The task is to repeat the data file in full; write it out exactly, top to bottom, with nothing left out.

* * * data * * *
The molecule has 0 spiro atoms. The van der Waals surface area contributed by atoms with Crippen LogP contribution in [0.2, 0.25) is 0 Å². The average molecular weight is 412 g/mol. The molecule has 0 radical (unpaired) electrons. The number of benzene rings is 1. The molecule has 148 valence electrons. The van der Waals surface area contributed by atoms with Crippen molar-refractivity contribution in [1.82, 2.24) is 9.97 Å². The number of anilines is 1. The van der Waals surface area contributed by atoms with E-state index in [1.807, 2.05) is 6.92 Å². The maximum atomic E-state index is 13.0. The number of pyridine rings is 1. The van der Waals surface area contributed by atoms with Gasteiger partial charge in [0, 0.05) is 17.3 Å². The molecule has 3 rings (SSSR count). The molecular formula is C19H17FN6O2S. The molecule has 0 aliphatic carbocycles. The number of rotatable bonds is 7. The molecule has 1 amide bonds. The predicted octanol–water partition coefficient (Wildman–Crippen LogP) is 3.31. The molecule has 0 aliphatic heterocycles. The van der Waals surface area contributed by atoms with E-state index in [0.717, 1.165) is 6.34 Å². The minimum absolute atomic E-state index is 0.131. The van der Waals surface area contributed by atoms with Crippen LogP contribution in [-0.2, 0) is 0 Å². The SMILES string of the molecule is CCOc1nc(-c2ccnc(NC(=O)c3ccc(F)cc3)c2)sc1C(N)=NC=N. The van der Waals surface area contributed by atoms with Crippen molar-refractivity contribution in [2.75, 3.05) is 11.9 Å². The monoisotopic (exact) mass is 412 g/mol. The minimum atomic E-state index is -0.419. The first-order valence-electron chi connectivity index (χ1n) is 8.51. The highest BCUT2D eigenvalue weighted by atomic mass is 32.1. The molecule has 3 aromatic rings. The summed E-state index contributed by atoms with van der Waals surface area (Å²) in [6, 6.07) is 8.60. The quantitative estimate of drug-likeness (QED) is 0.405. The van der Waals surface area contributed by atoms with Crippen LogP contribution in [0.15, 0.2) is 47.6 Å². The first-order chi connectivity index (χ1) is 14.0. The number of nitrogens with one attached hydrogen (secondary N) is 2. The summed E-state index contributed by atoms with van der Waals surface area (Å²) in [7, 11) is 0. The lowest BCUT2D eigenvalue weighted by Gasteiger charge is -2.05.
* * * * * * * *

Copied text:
The molecule has 0 spiro atoms. The van der Waals surface area contributed by atoms with Crippen LogP contribution in [0.2, 0.25) is 0 Å². The average molecular weight is 412 g/mol. The molecule has 0 radical (unpaired) electrons. The number of benzene rings is 1. The molecule has 148 valence electrons. The van der Waals surface area contributed by atoms with Crippen molar-refractivity contribution in [1.82, 2.24) is 9.97 Å². The number of anilines is 1. The van der Waals surface area contributed by atoms with E-state index in [1.807, 2.05) is 6.92 Å². The maximum atomic E-state index is 13.0. The number of pyridine rings is 1. The van der Waals surface area contributed by atoms with Gasteiger partial charge in [0, 0.05) is 17.3 Å². The molecule has 3 rings (SSSR count). The molecular formula is C19H17FN6O2S. The molecule has 0 aliphatic carbocycles. The number of rotatable bonds is 7. The molecule has 1 amide bonds. The predicted octanol–water partition coefficient (Wildman–Crippen LogP) is 3.31. The molecule has 0 aliphatic heterocycles. The van der Waals surface area contributed by atoms with E-state index in [0.717, 1.165) is 6.34 Å². The minimum absolute atomic E-state index is 0.131. The van der Waals surface area contributed by atoms with Crippen LogP contribution in [-0.2, 0) is 0 Å². The SMILES string of the molecule is CCOc1nc(-c2ccnc(NC(=O)c3ccc(F)cc3)c2)sc1C(N)=NC=N. The van der Waals surface area contributed by atoms with Crippen molar-refractivity contribution in [2.75, 3.05) is 11.9 Å². The monoisotopic (exact) mass is 412 g/mol. The minimum atomic E-state index is -0.419. The first-order valence-electron chi connectivity index (χ1n) is 8.51. The highest BCUT2D eigenvalue weighted by atomic mass is 32.1. The molecule has 3 aromatic rings. The summed E-state index contributed by atoms with van der Waals surface area (Å²) in [6, 6.07) is 8.60. The quantitative estimate of drug-likeness (QED) is 0.405. The van der Waals surface area contributed by atoms with Crippen LogP contribution in [0.15, 0.2) is 47.6 Å². The first-order chi connectivity index (χ1) is 14.0. The number of nitrogens with one attached hydrogen (secondary N) is 2. The summed E-state index contributed by atoms with van der Waals surface area (Å²) in [7, 11) is 0. The lowest BCUT2D eigenvalue weighted by Gasteiger charge is -2.05.